Much attention has been paid to the way in which the two kingdoms in this play are both patriarchies. Ironically, it is the efforts of Leontes to protect and to preserve his patriarchal power that cause him to fail to protect his citizens. To engender male heirs that can inherit the position of power, Leontes needs Hermione to be faithful to him, but his jealousy causes him to punish Hermione for her supposed adultery and also to neglect his son, Mamilius, resulting in his death. Clearly these actions of Leontes shows his lack of care and his failure to carry out his role as King and look after his people, as it produces massive instability for his kingdom.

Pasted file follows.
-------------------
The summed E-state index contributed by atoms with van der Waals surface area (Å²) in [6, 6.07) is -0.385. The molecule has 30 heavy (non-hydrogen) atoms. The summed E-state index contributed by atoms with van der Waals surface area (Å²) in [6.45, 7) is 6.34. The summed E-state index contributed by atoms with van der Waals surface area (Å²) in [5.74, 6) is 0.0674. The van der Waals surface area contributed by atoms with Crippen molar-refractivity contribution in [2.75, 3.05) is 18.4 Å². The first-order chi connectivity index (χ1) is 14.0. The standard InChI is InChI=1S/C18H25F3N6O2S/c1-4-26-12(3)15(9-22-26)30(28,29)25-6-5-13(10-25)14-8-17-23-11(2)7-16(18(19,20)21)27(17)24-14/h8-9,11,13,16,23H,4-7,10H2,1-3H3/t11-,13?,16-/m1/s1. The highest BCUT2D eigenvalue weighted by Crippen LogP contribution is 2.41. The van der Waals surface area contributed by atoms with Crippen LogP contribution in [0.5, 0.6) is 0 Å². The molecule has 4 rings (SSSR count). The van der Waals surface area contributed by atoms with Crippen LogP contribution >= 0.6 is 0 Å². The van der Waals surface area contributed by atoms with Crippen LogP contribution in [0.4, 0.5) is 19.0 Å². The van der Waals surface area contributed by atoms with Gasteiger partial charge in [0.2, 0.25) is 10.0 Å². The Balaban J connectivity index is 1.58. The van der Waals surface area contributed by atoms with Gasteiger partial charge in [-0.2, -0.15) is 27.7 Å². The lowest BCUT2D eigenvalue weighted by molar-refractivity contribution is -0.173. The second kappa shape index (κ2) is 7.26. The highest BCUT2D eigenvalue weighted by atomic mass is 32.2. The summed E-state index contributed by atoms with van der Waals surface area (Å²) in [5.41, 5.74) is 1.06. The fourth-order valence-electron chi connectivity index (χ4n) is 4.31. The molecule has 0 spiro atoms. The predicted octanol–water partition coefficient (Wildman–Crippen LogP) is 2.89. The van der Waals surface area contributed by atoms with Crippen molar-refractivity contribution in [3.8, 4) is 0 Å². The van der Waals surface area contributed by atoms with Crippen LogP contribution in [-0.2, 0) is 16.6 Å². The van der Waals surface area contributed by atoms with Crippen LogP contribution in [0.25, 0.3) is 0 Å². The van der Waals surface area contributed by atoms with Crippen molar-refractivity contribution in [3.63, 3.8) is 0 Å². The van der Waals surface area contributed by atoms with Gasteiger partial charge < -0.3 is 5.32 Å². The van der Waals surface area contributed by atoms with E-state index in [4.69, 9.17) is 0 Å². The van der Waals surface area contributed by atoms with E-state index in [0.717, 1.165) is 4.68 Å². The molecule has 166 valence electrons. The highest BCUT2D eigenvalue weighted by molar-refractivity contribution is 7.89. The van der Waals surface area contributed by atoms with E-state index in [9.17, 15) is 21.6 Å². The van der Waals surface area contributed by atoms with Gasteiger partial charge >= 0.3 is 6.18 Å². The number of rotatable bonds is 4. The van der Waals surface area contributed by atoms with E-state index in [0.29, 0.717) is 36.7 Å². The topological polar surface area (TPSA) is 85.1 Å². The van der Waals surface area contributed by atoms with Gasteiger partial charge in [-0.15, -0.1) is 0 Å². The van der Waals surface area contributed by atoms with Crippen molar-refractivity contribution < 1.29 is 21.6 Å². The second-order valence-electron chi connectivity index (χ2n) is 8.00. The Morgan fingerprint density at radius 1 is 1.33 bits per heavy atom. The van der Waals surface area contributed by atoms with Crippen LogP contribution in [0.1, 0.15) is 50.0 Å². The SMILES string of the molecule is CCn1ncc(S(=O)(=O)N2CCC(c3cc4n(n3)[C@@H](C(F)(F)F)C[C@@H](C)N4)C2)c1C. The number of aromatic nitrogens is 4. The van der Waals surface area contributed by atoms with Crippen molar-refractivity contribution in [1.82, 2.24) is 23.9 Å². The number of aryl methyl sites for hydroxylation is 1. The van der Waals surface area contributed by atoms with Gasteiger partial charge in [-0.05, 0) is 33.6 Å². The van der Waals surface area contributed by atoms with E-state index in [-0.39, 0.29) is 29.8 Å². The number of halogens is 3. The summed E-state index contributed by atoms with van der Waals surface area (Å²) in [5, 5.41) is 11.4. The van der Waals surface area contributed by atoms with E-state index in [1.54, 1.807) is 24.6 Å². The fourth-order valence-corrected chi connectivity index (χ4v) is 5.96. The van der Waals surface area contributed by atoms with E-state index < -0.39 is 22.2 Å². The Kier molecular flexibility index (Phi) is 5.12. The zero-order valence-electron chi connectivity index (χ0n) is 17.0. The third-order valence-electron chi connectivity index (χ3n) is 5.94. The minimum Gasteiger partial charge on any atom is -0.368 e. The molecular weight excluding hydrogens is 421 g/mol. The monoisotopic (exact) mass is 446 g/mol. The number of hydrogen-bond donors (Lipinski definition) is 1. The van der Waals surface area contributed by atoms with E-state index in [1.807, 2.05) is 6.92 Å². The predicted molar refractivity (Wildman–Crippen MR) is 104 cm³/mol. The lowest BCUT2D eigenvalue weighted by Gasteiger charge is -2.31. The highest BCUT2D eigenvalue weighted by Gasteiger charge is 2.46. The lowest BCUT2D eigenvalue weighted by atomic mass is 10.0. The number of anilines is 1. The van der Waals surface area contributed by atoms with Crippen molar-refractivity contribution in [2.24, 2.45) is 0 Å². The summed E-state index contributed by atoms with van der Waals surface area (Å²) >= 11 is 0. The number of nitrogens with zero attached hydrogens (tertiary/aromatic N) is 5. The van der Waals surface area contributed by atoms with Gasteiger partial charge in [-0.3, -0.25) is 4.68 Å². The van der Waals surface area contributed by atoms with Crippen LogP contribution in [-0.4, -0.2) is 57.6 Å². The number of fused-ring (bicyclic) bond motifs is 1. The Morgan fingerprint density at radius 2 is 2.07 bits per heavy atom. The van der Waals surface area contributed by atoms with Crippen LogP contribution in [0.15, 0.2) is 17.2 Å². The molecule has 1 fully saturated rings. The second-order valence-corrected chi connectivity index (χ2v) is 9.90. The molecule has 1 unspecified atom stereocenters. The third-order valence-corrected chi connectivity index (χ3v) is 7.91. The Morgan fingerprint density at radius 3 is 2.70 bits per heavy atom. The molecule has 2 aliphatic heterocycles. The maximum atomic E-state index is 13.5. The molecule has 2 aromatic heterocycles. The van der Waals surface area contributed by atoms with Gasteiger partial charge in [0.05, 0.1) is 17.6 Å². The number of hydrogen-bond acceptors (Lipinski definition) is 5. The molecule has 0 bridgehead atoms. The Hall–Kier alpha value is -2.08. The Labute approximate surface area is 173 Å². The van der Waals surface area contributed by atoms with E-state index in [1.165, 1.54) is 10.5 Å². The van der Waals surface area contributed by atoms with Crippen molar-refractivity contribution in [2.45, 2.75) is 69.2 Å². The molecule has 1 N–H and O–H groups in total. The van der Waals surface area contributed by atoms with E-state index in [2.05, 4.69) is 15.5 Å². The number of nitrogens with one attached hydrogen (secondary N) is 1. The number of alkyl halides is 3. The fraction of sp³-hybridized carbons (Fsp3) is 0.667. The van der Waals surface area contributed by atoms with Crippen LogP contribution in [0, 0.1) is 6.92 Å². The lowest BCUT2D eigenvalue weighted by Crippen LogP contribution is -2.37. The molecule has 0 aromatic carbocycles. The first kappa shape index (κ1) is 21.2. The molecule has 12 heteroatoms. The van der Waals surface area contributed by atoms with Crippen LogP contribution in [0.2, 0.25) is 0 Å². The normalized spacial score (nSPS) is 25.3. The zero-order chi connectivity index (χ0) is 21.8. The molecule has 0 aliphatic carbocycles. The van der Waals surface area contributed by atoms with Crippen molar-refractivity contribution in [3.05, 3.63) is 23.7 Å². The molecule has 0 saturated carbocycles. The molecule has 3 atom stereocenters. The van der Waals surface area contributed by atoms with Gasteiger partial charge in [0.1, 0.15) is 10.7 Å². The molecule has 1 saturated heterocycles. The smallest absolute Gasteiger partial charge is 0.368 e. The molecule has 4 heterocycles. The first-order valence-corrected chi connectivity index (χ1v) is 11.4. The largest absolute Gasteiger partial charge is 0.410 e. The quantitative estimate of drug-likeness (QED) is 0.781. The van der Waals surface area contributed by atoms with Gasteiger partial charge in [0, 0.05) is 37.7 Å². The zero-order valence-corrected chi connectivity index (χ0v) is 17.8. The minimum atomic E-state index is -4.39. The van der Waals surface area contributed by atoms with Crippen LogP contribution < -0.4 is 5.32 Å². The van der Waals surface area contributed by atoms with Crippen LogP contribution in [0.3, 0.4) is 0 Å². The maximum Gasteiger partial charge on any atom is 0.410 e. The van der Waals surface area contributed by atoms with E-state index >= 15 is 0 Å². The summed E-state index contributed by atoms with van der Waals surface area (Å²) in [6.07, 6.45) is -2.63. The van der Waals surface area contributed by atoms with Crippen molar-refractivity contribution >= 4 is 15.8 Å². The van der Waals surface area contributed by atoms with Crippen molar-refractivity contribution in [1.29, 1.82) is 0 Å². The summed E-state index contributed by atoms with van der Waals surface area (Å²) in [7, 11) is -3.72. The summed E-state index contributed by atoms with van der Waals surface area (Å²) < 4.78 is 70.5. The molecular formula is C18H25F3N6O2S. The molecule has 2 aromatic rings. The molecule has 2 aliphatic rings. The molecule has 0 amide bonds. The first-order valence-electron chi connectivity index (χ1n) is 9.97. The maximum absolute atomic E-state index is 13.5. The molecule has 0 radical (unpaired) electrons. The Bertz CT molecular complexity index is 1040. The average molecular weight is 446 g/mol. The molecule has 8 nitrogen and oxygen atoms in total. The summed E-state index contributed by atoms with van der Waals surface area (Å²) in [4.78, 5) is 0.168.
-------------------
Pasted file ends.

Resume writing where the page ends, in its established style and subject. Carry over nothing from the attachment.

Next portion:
However, also critics point out the way in which patricarchal power is restored towards the end of the play, as the way in which key, strong female characters such as Paulina, Hermione and Perdita move from being figures who challenge male patriarchal authority to being supportive female figures who are less aggressively critical of male power.
The patriarchy therefore fails to protect its subjects through the way in which Leontes behaves as a result of his consuming jealousy. The impact of this is to place his kingdom in a very precarious position, as his heir dies and he punishes his queen for a crime she didn't commit.